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World Press Freedom Day celebrated for the second year in Myanmar

3 May 2013, Yangon - Myanmar journalists celebrated World Press Freedom Day for the second consecutive year on 03 May 2013, with much hope amidst a growing, vibrant news media industry.

Group Photo

The Union Minister for Information, H.E. Aung Kyi

U Win Tin recipient of the UNESCO/Guillermo Cano World Press Freedom Prize in 2001.

During a joint commemorative event organized by the Ministry of Information (MoI) and the Myanmar Journalists Association (MJA) with support from UNESCO, key media stakeholders expressed their commitment to promote and protect their newfound freedom of expression. 

The country was under dictatorship for almost half a century until the government of President U Thein Sein introduced wide-ranging democratic reforms in 2012.

Union Minister for Information H.E. Aung Kyi emphasized in his remarks that the news media’s role today is to serve as a watchdog of government and to safeguard the rights of individuals. According to U Aung Kyi, “democracy can never be guaranteed by politicians alone.” He emphasized that an independent media is a vital component of the check and balance system in democratic societies.

The information minister lamented that in the past, the news media was used to promote propaganda, persuasion and education. But today, “creating a free and safe environment for journalists and media workers is not only important for our government, but also very crucial for all the stakeholders of the Myanmar media industry in pursuit of strengthening peace, democracy, and sustainability of our country.”

The event was made even more significant with the presence of U Win Tin, the 84-year old former journalist who was imprisoned for almost 20 years by past regimes for his writings. He was awarded the UNESCO/Guillermo Cano World Press Freedom Prize in 2001 but was not able to receive his award as he was still in prison then. He was released years later, in 2008.

“It was like being honored the second time,” said U Win Tin of the opportunity to speak at the event attended by government officials, members of the diplomatic community, local and international journalists, and media NGOs. “I can now see the light at the end of the tunnel,” he noted, acknowledging the media reforms now happening in the country. “But there are still some restrictions and we must continue our struggle for press freedom.”  He also reminded the media community of the need to “identify and address the wrongs committed or we will forever be misguided.” He challenged journalists to practice investigative journalism to seek out the truth.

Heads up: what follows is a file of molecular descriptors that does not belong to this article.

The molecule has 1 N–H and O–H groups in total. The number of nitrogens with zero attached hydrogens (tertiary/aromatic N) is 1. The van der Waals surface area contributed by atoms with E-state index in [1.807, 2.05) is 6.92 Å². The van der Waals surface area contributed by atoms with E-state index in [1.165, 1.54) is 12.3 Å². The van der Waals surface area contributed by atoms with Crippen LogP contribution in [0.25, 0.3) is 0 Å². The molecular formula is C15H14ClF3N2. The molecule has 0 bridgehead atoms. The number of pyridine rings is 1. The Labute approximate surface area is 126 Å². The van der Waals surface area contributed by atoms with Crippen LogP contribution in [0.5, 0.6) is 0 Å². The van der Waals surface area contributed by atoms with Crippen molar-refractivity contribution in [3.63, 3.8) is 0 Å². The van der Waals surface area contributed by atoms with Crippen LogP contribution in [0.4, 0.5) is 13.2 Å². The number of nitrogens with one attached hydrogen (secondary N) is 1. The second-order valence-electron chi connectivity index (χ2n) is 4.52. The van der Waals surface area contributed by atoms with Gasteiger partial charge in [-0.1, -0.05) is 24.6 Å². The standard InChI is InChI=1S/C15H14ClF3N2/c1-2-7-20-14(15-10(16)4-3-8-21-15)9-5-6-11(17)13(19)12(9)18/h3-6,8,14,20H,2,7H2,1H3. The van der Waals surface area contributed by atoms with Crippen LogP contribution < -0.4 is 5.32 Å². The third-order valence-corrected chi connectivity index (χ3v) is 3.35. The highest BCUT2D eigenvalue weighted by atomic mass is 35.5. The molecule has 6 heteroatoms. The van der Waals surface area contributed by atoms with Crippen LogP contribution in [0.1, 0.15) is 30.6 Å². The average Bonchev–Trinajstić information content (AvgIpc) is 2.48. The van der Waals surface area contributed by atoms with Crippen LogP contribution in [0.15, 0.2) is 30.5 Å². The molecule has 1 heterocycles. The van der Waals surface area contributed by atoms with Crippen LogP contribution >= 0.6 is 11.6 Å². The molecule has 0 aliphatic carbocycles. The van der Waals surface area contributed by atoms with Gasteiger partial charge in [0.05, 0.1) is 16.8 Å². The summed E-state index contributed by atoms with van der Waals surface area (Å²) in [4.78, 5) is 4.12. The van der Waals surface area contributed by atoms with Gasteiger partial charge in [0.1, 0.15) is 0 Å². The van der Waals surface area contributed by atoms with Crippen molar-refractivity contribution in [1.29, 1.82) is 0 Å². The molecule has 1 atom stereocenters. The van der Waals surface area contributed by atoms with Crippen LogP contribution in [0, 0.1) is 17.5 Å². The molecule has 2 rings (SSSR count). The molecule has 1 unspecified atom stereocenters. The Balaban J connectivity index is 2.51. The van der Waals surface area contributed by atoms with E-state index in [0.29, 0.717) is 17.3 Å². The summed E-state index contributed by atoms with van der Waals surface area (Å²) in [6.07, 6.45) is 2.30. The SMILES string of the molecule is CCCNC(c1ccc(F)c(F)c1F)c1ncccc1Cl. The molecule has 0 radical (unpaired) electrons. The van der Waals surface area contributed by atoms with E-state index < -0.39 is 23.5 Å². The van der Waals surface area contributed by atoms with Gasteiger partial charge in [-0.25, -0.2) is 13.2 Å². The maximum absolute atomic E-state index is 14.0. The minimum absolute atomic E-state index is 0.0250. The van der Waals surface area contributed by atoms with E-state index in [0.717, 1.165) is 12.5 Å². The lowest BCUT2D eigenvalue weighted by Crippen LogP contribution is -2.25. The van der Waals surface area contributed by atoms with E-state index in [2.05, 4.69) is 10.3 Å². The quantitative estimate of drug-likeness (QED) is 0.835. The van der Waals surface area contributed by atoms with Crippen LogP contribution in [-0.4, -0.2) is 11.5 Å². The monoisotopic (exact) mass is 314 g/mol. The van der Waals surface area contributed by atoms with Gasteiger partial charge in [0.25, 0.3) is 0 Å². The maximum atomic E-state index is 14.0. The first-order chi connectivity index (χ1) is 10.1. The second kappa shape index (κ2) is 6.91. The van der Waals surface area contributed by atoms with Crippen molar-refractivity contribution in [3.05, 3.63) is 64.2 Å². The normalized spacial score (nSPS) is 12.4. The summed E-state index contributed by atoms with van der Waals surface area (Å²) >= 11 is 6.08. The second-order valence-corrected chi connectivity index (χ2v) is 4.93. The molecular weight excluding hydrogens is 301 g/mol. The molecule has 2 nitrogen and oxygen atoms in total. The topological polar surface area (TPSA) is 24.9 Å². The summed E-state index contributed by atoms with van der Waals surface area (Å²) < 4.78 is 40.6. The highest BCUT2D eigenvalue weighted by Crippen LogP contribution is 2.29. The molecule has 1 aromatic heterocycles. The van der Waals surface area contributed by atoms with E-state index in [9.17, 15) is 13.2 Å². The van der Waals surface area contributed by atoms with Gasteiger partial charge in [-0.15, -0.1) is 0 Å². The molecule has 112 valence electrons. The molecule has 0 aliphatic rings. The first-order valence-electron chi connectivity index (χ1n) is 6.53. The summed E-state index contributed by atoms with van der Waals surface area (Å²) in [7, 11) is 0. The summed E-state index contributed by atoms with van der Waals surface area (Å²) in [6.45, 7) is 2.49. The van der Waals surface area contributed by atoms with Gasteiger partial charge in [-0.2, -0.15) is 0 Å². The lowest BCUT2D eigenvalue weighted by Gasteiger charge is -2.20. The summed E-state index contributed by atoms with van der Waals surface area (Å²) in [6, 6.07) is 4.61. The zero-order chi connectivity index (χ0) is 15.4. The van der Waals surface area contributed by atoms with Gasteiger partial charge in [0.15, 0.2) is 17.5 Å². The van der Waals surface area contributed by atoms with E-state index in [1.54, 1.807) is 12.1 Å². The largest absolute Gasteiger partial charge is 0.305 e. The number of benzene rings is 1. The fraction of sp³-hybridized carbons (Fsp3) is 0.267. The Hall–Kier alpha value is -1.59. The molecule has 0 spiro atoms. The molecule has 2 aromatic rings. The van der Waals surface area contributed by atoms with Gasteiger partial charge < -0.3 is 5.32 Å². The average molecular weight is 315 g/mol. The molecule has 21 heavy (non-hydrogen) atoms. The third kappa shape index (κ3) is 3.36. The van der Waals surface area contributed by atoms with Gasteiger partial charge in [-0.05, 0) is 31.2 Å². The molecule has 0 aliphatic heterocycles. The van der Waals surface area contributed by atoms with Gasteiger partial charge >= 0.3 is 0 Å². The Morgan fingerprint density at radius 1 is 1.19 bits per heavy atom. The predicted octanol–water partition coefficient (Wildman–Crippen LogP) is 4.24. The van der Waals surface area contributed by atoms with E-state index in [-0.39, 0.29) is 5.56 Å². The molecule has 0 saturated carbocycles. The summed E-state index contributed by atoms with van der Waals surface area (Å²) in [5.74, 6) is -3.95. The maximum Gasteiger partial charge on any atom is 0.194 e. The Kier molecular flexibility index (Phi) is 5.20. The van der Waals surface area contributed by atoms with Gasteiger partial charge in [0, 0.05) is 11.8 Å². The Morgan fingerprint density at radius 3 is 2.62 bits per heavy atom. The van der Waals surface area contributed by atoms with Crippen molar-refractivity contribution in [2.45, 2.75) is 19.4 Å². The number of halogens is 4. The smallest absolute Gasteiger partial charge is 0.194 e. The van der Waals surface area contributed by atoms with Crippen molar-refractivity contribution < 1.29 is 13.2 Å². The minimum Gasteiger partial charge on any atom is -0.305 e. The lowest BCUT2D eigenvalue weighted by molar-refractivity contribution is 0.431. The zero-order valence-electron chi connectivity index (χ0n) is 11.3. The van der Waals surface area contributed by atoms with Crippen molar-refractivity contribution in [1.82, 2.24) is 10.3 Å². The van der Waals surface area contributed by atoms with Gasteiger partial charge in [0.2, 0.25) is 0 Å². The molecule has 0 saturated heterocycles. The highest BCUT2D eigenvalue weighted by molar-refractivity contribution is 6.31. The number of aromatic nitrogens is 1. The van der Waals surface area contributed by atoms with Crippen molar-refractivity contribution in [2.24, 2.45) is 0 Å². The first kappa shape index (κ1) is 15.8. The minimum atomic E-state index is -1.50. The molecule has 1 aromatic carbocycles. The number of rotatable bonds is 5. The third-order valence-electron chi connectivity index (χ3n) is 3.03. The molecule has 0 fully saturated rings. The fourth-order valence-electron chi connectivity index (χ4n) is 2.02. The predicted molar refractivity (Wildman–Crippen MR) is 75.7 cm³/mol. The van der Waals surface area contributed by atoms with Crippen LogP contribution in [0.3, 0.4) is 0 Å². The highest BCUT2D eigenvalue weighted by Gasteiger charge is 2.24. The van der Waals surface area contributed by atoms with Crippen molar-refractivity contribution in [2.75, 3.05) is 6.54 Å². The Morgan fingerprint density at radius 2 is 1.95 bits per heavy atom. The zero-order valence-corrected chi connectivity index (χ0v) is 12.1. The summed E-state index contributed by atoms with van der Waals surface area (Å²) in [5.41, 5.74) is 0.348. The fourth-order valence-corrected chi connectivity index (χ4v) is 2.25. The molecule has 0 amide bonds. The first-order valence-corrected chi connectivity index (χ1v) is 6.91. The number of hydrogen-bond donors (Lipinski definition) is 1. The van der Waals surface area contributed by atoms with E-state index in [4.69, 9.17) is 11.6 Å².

U Kyaw Min Swe of the interim Myanmar Press Council and U Ko Ko of the MJA both stressed the need to be vigilant in protecting and preserving press freedom. The Council secretary said the Press Law drafted by the Council will be submitted to the MoI and the Parliament soon and noted that its provisions must meet international legal standards. Meanwhile, U Ko Ko challenged his colleagues to take every opportunity to participate in the crafting of media laws and make the process consultative and inclusive.

With the growing number of media outlets being allowed to operate, a serious challenge according to U Ko Ko is finding competent reporters and editors. He warned that the lack of professional journalists does not only compromise the viability of news organizations but endangers press freedom itself as this could lead to irresponsible and inaccurate reporting and, worse, corruption.

Ever since the government allowed the publication of private dailies in April 2013, 26 individuals and organizations have been given the green light to publish. Of this number, seven have already seen print. In addition, a number of foreign news agencies were recently allowed to open branches in the country.

A “challenged past”—that was how UNESCO media development specialist Ramon R. Tuazon described Myanmar’s media landscape during the past dispensations. He recalled that it was an era of “guided newspapering” characterized by official censorship and self-censorship. He described the current landscape as a period of reform and hope. He also enumerated the many challenges facing media stakeholders to ensure that the newfound democratic space is preserved and even widened. He ended his speech by reminding the audience of their collective responsibility: “We congratulate the people of Myanmar for having laid down a road map to freedom. There is no other way. There should be no other way.”

The joint call by UN secretary general Ban Ki-moon and UNESCO director general Irina Bokova for governments, societies and individuals to do their utmost to protect the safety of all journalists was read by Mr. Sardar Umar Alam, UNESCO Myanmar head of office. The message reiterated the UN’s commitment to coordinate actions, raise awareness and support countries in upholding international principles and developing legislation for freedom of expression and information.

The day-long celebration ended with a separate event, the 2nd National Press Award, sponsored by the MJA which gave recognition to local journalists for outstanding reportage in six categories – news, editorial, features, photojournalism, editorial cartoon, and broadcasting. This was held at the national theatre. The Voice Weekly Journal won in three categories – news, feature and editorial cartoon.